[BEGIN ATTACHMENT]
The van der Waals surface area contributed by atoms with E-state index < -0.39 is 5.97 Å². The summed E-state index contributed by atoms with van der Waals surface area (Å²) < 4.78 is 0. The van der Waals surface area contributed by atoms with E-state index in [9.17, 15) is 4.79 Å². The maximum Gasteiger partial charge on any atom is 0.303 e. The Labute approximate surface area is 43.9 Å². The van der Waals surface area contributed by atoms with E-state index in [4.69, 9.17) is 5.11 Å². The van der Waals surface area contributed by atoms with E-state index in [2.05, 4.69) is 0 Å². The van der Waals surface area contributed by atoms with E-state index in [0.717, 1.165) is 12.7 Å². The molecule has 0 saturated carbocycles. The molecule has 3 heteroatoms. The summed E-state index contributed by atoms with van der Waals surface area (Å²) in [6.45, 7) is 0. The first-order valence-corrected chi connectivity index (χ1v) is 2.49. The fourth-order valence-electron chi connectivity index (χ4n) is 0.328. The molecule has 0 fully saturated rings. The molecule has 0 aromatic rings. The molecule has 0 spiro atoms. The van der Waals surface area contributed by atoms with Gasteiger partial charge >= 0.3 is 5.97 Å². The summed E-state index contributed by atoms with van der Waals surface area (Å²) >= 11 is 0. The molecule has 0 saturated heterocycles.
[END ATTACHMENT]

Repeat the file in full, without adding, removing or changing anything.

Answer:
The van der Waals surface area contributed by atoms with E-state index < -0.39 is 5.97 Å². The summed E-state index contributed by atoms with van der Waals surface area (Å²) < 4.78 is 0. The van der Waals surface area contributed by atoms with E-state index in [9.17, 15) is 4.79 Å². The maximum Gasteiger partial charge on any atom is 0.303 e. The Labute approximate surface area is 43.9 Å². The van der Waals surface area contributed by atoms with E-state index in [4.69, 9.17) is 5.11 Å². The van der Waals surface area contributed by atoms with E-state index in [2.05, 4.69) is 0 Å². The van der Waals surface area contributed by atoms with E-state index in [0.717, 1.165) is 12.7 Å². The molecule has 0 saturated carbocycles. The molecule has 3 heteroatoms. The summed E-state index contributed by atoms with van der Waals surface area (Å²) in [6.45, 7) is 0. The first-order valence-corrected chi connectivity index (χ1v) is 2.49. The fourth-order valence-electron chi connectivity index (χ4n) is 0.328. The molecule has 0 fully saturated rings. The molecule has 0 aromatic rings. The molecule has 0 spiro atoms. The van der Waals surface area contributed by atoms with Gasteiger partial charge >= 0.3 is 5.97 Å². The summed E-state index contributed by atoms with van der Waals surface area (Å²) >= 11 is 0. The molecule has 0 saturated heterocycles.